The Only Thing Students Wanted to Hear, “Weaver Is Not Closing”

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students from Weaver High School are protesting against school shutdown
Students from Weaver High School are protesting against school shutdown, shouting “Weaver Strong!”


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About 200 people gathered for the Board of Education special meeting on February 4th, 2014 at Wish Elementary School in Hartford.

On February 4th, Tuesday night, Wish Elementary School gymnasium in Hartford was filled with a couple hundred students, parents, and staffs from Weaver High School of Culinary Arts to protest against the Hartford Board of Education shutting down their school. However, it turned out that the Culinary Arts Institute is going to be relocated to the Lincoln Culinary Institute for four years and then moved back to the new, renovated school.

Originally, Weaver High School was built to serve up to two thousand students, but the student population has shrank drastically that there are only about six hundred students attending now. Weaver High School has been run by two different programs, the Culinary Arts Institute and the Journalism and Media Academy. The Culinary Arts Academy is offering regular high school academic curriculum and specifically focuses on culinary arts and hospitality management. According to the Hartford Public School website, about four hundred students are attending Culinary Arts Academy and two hundred students are attending Journal and Media Academy.

For the school to serve a right number of students, the city has been planning to renovate the buildings at Weaver since last year, and Hartford Public Schools was granted 100 million dollars for its renovation. The Journal and Media Academy already moved to the new building on Tower Avenue last year, and Culinary Arts Institute is the only school left at Weaver High School. If the Culinary Arts Academy stays at Weaver, the maintenance would cost more, and empty building would be wasted. In the mean time, Lincoln Culinary Institute has suggested providing their facilities to Weaver Culinary Arts so that the school can be continued without any closing.

Although the Hartford Public School and Lincoln Culinary Institute has not firmly decided the cost of lease, they are estimating 4 million dollars for four-year lease contract with Lincoln Culinary Institute including all the taxes, facilities, and maintenance.

However, on Tuesday night, there was a big miscommunication between school administrators and students from Weaver. Students and their parents had heard the rumor that the city was trying to close the school by moving them out from the original place. Several students, alumni, and parents came out and strongly voiced their opinions that the school should not be closed. Unlike students worrying about shutdown, the principal of Weaver, Tim Goodwin, was more concerned whether or not the construction would be finished on time without stopping the school. More specifically, he wanted to hear how and when students could go back to their original school. Also, he worried that splitting Weaver to two different locations will harm their identity as Weaver.

After hearing several addresses, the Board Chairman Matthew Poland pointed out the miscommunication revealed by students and administrators saying that Weaver would never close, and rather the city wanted to strengthen the school by renovation. Dr. Christina Kishimoto, Superintendent of Hartford Public School, said, “I am sorry that there was miscommunication between the school and students . . . . I want to emphasize that Weaver is not closing.” Although there was an awkward moment of silence in the entire gym when people figured out that students were misunderstanding the point of renovation, they cheered “Weaver Strong!” assuring that the school is not going to be shut down in any way. Unraveling the miscommunication and clarifying confusing points, the Board of Education approved the Weaver’s relocation to Lincoln Culinary Institute.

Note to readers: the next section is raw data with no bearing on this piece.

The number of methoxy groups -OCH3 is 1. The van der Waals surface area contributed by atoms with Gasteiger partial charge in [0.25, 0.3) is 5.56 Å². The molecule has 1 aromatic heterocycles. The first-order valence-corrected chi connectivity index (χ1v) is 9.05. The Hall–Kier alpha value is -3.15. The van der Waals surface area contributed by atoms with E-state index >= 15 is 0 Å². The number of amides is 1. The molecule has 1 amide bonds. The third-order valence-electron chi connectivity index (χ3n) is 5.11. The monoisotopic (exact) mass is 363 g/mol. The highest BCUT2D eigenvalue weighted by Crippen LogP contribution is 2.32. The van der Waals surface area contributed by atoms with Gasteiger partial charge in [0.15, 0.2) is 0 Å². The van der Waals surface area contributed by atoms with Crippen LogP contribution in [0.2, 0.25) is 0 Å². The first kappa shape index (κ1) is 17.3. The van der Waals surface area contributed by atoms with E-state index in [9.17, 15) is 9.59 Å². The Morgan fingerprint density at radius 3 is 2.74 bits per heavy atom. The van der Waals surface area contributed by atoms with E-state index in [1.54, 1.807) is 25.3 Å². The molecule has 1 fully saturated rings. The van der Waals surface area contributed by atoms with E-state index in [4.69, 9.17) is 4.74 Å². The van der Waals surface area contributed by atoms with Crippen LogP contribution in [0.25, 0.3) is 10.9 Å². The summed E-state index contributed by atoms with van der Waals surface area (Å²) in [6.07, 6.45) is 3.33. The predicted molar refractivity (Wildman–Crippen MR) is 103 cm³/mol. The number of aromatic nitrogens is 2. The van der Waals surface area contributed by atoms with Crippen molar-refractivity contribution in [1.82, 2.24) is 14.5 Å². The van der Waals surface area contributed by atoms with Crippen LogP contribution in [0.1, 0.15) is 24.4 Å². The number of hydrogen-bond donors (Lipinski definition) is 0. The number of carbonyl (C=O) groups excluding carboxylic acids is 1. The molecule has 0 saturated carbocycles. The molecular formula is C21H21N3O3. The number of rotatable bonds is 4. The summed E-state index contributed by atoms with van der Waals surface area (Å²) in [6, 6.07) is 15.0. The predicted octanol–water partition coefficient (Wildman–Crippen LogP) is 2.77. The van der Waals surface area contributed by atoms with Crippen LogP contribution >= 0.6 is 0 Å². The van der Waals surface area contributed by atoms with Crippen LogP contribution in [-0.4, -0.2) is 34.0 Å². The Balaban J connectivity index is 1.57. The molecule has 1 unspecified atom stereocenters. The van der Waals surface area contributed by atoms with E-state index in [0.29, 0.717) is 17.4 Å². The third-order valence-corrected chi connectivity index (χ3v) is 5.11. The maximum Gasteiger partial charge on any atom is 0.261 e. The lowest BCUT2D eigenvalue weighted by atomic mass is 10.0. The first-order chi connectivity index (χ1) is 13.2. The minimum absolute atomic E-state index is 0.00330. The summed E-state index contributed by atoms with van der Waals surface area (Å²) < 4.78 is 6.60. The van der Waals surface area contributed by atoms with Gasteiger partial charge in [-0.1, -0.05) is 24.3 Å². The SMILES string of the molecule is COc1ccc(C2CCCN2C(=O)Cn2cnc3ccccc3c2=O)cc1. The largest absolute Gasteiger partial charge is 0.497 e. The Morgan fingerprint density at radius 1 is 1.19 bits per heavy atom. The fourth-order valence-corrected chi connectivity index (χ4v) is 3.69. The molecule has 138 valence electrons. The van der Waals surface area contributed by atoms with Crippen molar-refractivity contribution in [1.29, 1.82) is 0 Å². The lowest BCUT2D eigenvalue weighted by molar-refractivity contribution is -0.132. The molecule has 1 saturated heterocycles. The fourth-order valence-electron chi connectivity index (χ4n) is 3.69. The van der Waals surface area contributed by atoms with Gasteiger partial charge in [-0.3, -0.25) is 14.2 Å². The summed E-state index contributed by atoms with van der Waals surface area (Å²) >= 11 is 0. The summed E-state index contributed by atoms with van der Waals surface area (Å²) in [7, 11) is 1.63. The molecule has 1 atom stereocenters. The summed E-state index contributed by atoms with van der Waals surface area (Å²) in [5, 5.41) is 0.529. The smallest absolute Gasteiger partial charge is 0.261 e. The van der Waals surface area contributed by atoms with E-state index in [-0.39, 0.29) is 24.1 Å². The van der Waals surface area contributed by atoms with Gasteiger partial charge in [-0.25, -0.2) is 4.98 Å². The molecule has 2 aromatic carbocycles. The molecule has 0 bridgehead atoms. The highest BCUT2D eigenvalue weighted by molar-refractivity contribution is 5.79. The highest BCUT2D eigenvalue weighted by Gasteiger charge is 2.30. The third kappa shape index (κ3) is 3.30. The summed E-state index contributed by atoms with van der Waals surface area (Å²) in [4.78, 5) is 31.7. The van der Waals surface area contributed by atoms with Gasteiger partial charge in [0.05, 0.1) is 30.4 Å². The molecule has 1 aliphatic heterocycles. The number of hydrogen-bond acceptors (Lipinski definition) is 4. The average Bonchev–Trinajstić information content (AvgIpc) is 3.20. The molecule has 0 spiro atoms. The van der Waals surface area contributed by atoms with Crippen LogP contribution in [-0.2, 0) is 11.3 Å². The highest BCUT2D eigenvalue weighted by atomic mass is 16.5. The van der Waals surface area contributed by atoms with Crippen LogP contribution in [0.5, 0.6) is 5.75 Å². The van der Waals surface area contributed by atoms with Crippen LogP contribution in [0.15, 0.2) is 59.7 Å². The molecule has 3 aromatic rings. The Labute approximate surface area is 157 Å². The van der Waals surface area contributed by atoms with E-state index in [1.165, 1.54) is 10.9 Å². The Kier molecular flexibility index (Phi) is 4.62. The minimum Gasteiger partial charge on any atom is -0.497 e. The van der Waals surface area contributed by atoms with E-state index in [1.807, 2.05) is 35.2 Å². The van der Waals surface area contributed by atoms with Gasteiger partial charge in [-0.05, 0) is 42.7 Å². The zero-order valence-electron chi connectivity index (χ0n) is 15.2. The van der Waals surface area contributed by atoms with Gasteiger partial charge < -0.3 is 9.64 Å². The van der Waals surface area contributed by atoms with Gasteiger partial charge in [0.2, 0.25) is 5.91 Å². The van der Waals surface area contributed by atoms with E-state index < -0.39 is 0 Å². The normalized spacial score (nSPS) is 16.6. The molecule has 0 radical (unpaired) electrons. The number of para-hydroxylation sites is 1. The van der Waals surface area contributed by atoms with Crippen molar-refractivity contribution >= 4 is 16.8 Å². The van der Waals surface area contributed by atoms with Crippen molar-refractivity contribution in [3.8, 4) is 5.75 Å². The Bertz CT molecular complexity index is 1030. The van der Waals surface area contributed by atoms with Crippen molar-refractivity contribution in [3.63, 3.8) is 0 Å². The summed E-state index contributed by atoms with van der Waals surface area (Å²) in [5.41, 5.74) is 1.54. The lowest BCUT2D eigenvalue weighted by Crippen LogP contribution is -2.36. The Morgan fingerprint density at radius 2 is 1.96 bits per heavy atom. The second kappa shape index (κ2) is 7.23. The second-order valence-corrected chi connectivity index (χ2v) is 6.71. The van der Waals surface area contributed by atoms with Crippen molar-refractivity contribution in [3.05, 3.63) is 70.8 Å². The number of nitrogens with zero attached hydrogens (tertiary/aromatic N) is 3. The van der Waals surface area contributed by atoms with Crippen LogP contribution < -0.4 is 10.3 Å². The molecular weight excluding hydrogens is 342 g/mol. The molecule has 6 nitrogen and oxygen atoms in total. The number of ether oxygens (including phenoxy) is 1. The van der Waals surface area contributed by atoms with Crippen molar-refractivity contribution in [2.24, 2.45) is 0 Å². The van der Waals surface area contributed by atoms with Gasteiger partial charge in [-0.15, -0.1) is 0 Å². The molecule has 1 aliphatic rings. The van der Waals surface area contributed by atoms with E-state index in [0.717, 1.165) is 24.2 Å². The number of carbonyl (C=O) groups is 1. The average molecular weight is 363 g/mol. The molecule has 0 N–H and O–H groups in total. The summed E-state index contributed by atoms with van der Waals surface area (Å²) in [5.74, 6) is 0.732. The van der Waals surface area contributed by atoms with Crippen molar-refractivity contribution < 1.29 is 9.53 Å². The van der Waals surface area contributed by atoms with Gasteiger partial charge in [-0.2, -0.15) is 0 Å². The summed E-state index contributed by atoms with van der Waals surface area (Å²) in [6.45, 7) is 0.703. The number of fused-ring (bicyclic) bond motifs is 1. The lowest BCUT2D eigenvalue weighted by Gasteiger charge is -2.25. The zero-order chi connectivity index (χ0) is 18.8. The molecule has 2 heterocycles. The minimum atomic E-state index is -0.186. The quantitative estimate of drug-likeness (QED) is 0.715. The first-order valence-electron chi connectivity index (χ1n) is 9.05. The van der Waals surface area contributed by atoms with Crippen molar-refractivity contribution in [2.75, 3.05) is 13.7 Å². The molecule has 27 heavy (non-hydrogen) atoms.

In addition, the Hartford’s school construction program manager answered Weaver’s principal’s question. He said that they were planning to finish renovation by the year of 2017 so that the school can start the 2017-2018 academic years at the new school building. Superintendent Dr. Kishimoto reassured, “students will be at school on time everyday.” There would be a little bit of schedule adjustment when they are relocating at the Lincoln Culinary Institute, but the summer programs and the commencement would take place as the school has set up, and transportation will be provided to those who are living far from the new location funded by the Hartford Public Schools. In terms of the principal’s identity question, the board replied that it would not cause drastic change in the school’s identity because Weaver was already separated into two different schools.

Besides the issue about Weaver high school, there was another main agenda about choosing Kinsella School’s new location, and it was discussed as much as the Weaver School’s relocation. Moverover, there were workshop sessions for the Special Education Update, 2011-2015 Strategic Operation Plan, especially focusing on Chronic Absences Plan and College Readiness Initiatives. Superintendent Dr. Kishimoto wrapped the meeting up by emphasizing that there was remarkable improvement in the last couple of years in chronic absence and college-readiness.


Grace Ryu is a sophomore student at Trinity College, attending the Hatford Public School Board of Education special meeting on February 04, 2014
Grace Ryu is a sophomore student at Trinity College, attending the Hatford Public School Board of Education special meeting on February 04, 2014